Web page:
Think about it: Do you ever go through your days or weeks responding to situations or to the people in your life as if you were a robot? My answer, regrettably, would be "yes." I'm definitely not a pilot, but you could call me an "autopilot." My responses, decisions and actions often derive from instinct or intuition, habit, cues from the people with whom I come in contact or commonly perceived expectations in certain situations.
The big news, as far as the media are concerned, is the political game of debt-ceiling chicken that is being played by Democrats and Republicans in Washington. But, however much the media are focused on what is happening inside the Beltway, there is a whole country outside the Beltway - and the time is long overdue to start thinking about what is best for the rest of the country, not just for right now but for the long haul.
In her July 22 column, Barbara Morgan tells us that "bold, well spoken retiree" Bill Hoosen is upset that the Newton County Board of Commissioners did not recently raise property taxes. According to Morgan, Hoosen believes the lack of a tax increase "will harm the county."
There is a fallacious, salacious and slightly audacious rumor afloat that I can be a tad politically-incorrect at times. Moi? Knock me over with a (organically-grown) goose feather. I'll have you know that some of my best friends are (fill in the blank) and (fill in the blank), not to mention (fill in the blank.) On rare occasions, I have even been seen in public with (fill in the blank.)
There are a number of undisputed facts in the current debt ceiling debate. First, both Republicans and Democrats have for years spent deficit money in their states. You can probably name a couple of military bases here in Georgia, voted for by our conservative Republican representatives and senators. And other federal spending, like the federal prison in downtown Atlanta. The call for a balanced budget has been and always will be political rhetoric. Governments spend ...
SEA ISLAND, Ga. - Normally, the surf can be heard faintly throughout our family's house on the coast of Georgia.
As of this writing the space shuttle has left the International Space Station for the last time and the program has officially ended.
Life has many good things. The problem is that most of these good things can be gotten only by sacrificing other good things. We recognize this in our daily lives. It is only in politics that this common sense fact is routinely ignored.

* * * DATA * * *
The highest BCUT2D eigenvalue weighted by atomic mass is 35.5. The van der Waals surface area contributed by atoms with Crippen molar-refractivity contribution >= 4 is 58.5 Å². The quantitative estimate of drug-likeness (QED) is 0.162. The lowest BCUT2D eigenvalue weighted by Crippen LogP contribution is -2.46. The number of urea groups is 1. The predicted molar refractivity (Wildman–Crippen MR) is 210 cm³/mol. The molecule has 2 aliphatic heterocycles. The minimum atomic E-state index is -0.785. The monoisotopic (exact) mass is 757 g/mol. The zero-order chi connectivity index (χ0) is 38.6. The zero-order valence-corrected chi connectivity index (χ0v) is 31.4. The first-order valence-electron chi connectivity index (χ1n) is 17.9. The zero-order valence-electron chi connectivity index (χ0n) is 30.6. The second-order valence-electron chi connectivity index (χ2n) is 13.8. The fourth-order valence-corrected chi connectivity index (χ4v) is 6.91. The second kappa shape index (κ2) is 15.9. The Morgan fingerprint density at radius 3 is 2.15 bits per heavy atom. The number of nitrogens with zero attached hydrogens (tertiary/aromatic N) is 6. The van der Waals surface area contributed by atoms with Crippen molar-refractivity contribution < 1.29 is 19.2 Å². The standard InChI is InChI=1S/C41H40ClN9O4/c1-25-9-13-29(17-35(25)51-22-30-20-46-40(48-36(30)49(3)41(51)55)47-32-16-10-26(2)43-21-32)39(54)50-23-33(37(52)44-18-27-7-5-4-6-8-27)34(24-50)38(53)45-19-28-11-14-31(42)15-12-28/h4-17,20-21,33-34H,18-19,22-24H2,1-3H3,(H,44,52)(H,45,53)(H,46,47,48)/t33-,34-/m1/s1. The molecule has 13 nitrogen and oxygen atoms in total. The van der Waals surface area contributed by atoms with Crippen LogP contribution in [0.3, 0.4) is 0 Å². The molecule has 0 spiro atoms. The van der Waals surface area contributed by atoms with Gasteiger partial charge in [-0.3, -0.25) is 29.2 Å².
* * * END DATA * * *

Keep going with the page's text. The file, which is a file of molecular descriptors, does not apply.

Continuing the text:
You've got to give it to Bill Hoosen. He's a bold, well-spoken retiree and Newton County resident who's unafraid to stand up to the Board of Commissioners when he thinks they're about to vote into law a budget that he believes will harm the county.
You would think designing a license tag would be relatively simple, wouldn't you? Not in Georgia. Our state is sucking wind financially. Schools are a mess. Speaker of the House David Ralston thinks paying one's taxes is for plebeians. We can't find anybody to pick our cucumbers - if the drought hasn't already killed them - because those who would have picked them are mad at us. Now if all of that wasn't bad enough, ...
Her name was Lady, and she was lost, alone and afraid, far from home and friendless. The little stray German shepherd turned up at the right doorstep, though, the home of Doug and Sheri Bolton. The Boltons live away from it all, but seem a magnet for strays. Maybe they can sense when someone cares. They already have two stray dogs they've adopted, and a stray cat, too. Sherri's usually the one who takes a ...
Elected officials and would-be elected officials like to march in parades. At the Fourth of July parade in Oxford, a shout of "Save the library" rang out. A local politician looked around for the caller and asked, "Why?" For the benefit of elected and would-be elected officials, here are five reasons why we should save the library: No. 1: One of the places on the Chamber of Commerce visiting list for prospective businesses (read employers) ...